A local authority billed a woman for care she did not receive by charging her by the hour rather than for tasks completed, a local government and social care ombudsman investigation has found.
The watchdog found Suffolk council failed to deliver its duties under the Care Act 2014 when it did not review a support plan for the woman, ‘Mrs X’, after her daughter ‘Mrs Y’ complained visits were too short.
The council also failed to provide the ombudsman with evidence to back its claims that the two women were told care visits would be charged for a minimum time of 30 minutes. Had it done so, Mrs X as a self-funder could have made alternative arrangements with a private provider.
The ombudsman recommended the local authority reimburse Mrs X for any overpayment, pay £250 for time and trouble and demonstrate that it had taken steps to ensure service users were better informed about care costs.
Mrs X’s agreement with the council-commissioned care agency was that it would provide 12 hours 15 minutes of support per week, including one daily 45-minute morning visit and two further 30-minute visits.
The weekly cost was £183.38, based on a £14.97 hourly rate, which Mrs X was expected to fund entirely.
Mrs Y’s complaints began in July 2016, one month after the care plan commenced, when she told Suffolk council that one carer was falsifying arrival and departure times. She “did not therefore consider that Mrs X should have to pay the full amount”, the ombudsman said.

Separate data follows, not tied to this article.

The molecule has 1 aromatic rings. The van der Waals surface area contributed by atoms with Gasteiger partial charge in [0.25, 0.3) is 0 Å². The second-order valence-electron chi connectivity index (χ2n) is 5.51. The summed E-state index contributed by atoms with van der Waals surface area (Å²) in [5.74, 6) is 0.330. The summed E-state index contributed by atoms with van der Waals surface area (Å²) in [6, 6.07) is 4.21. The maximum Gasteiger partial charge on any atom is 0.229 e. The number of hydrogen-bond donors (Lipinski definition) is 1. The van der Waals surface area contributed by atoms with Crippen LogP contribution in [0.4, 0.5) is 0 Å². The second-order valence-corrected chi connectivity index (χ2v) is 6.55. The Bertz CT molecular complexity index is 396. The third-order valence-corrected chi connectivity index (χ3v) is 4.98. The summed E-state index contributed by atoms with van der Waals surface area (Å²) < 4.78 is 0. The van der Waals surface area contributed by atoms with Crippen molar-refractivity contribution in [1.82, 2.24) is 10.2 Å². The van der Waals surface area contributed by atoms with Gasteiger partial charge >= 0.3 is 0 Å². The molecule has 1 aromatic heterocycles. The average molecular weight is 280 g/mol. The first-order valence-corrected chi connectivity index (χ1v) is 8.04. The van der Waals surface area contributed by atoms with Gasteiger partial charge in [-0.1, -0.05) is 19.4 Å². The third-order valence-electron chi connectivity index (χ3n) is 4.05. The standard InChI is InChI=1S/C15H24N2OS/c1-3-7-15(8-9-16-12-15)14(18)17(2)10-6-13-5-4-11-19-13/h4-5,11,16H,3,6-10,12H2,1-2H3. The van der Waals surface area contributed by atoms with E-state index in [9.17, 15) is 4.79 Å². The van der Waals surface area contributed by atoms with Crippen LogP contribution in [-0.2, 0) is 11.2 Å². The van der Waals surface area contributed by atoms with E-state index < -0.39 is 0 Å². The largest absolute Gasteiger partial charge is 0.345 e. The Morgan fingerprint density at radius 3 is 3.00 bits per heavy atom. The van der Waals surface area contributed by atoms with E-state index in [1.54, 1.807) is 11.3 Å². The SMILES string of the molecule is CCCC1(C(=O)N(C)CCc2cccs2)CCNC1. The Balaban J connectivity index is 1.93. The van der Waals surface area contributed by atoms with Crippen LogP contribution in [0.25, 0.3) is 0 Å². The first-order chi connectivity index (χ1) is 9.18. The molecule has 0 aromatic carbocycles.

In August 2016, Mrs Y complained again, saying that the agency was cutting its visits down to 20 minutes – something that she later backed up with documents.
She wanted carers to perform additional tasks in order to make up the time, something that the care agency argued it was under no obligation to do provided Mrs X’s agreed support had been delivered.
‘Inaccurate’ care plan
The ombudsman said that it was “clear” that carers had been completing their duties in less time than had been agreed in Mrs X’s care plan.
“If this was routinely the case, the plan was not accurately setting out the support she needed and it would have been appropriate for the council to have looked into this further,” the ombudsman’s report said.
“The most appropriate way to have done this would have been to arrange a review of the care and support plan [as provided for under the Care Act] and there is no evidence of this.”
Suffolk council told the ombudsman’s investigation that the care agency had an agreed minimum visit time of 30 minutes and that Mrs X and Mrs Y had been informed of this. It also said that it routinely informs self-funding service users that they may be able to initiate more flexible care by entering into a private arrangement with a provider.
But there was nothing in its service agreement with the agency reflecting the minimum 30-minute time slot; nor was the council able to produce notes evidencing its conversations with Mrs X and Mrs Y.
Michael King, the local government and social care ombudsman, said the case highlighted that people could only make informed choices if they were given complete information from the outset.
“Had the council managed the woman’s expectations by telling her about the provider’s minimum charge policy, she could have chosen to make alternative arrangements; something which she has since done,” King said.
A Suffolk council spokesman said the authority fully accepted the ombudsman’s recommendations.
“We would like to offer our sincere apology to our customer for not informing her of her care provider’s charging rules and reviewing the case properly,” the spokesman said.
“We’re constantly improving how we support people, so will ensure that we learn from this case.”